The receiving surface area of FAST is 250,000 square meters, which is equivalent to 30 football fields. The sensitivity of FAST is 2.25 times higher than that of the 300-m Arecibo Observatory radio telescope in the United States and about 10 times higher than that of the Effelsberg 100-m Radio Telescope in Germany. When space radio waves travel long distances in the universe, the signal becomes very weak. If the aperture of the telescope is larger, more cosmic signals can be received. FAST can also detect HI (neutral hydrogen) in the universe. HI is produced during the Big Bang of the universe. Scientists can learn more about the mystery of birth of the universe by observing the HI. Also, to make sure that FAST will not be interfered by other signals, an area within 5-kilometer radius from FAST is classified as quiet zone.

Detecting pulsars
Because of the stable and regular electromagnetic radiation emitted from pulsars, we can locate different pulsars in the universe. As early as 2017, FAST had discovered several new pulsars during the commissioning phase. In 2018, with the collaboration of FAST, NASA and the Space Research Laboratory at the University of Hong Kong, a pulsar which is about 4,000 light years away and about 5 billion years old was also discovered. As of 2019, FAST has discovered 132 pulsar candidates, of which 93 have been confirmed as newly discovered pulsars. With enough number of pulsars located, it can help locate and navigate the spacecraft in the universe in the future like using GPS on Earth.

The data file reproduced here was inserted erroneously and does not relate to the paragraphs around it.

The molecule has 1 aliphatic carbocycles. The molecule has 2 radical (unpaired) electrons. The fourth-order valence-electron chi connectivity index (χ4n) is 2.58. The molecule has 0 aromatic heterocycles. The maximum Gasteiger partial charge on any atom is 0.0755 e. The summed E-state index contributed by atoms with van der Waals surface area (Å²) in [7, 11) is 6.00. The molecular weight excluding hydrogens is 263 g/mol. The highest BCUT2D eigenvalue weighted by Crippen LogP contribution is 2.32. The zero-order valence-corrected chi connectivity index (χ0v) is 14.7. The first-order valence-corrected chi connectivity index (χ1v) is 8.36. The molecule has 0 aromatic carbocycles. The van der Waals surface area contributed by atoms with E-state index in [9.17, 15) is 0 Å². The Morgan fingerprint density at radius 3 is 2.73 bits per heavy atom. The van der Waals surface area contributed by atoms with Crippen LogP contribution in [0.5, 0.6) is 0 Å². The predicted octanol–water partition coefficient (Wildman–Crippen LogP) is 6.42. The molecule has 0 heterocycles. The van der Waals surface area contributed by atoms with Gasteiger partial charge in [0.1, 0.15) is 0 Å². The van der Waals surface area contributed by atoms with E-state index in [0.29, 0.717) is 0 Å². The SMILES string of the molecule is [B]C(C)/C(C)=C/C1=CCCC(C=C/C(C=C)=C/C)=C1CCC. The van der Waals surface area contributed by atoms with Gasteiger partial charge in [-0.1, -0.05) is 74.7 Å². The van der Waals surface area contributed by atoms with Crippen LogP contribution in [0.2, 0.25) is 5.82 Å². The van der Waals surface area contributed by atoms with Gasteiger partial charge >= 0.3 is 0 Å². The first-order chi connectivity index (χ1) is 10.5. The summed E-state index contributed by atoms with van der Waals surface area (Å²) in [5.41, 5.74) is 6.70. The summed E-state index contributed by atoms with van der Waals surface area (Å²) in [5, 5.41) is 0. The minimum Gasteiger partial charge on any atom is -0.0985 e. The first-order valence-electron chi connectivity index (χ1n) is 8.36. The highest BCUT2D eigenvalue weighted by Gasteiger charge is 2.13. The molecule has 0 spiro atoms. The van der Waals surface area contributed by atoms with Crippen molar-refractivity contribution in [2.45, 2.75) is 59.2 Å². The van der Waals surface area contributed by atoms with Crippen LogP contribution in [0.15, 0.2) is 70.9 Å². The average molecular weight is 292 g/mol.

Future mission
The National Astronomical Observatory of the Chinese Academy of Sciences announced that it is expected to launch an extra-terrestrial civilisation search program in September 2020. FAST is in the midst of upgrades that could reduce interference, after the upgrade, it can screen out the useful narrowband candidate signals for studying extra-terrestrial life from the received cosmic electromagnetic signals.

Prof Sir Fraser Stoddart, Nobel Laureate in Chemistry 2016, Shares His Inspirational Story

Prof Sir Fraser Stoddart, the Board of Trustees Professor of Chemistry at the Northwestern University, United States of America, visited Hong Kong in November 2019. The Innovation and Technology Bureau took the opportunity to invite Prof Stoddart to share his inspirational story on scientific and innovation pursuit through an interview.

Prof Sir Fraser Stoddart, along with Jean-Pierre Sauvage and Ben Feringa, won the 2016 Nobel Prize in Chemistry for the design and synthesis of artificial molecular machines. Dr Ken Cham Fai Leung, Associate Professor of the Department of Chemistry of Hong Kong Baptist University, was the Croucher research fellow in the research group of Prof Stoddart during his time at University of California, Los Angeles. He assisted in conducting the interview with Prof Stoddart.

In the dialogue with Dr Leung, Prof Stoddart shared his journey to a stereochemistry giant (video). Based on his personal experience, Prof Stoddart shared the lessons on success (video) and encouraged students and research fellows to enjoy exploring the unknown (video) to make life journey satisfying. He also shared some advice for students (video).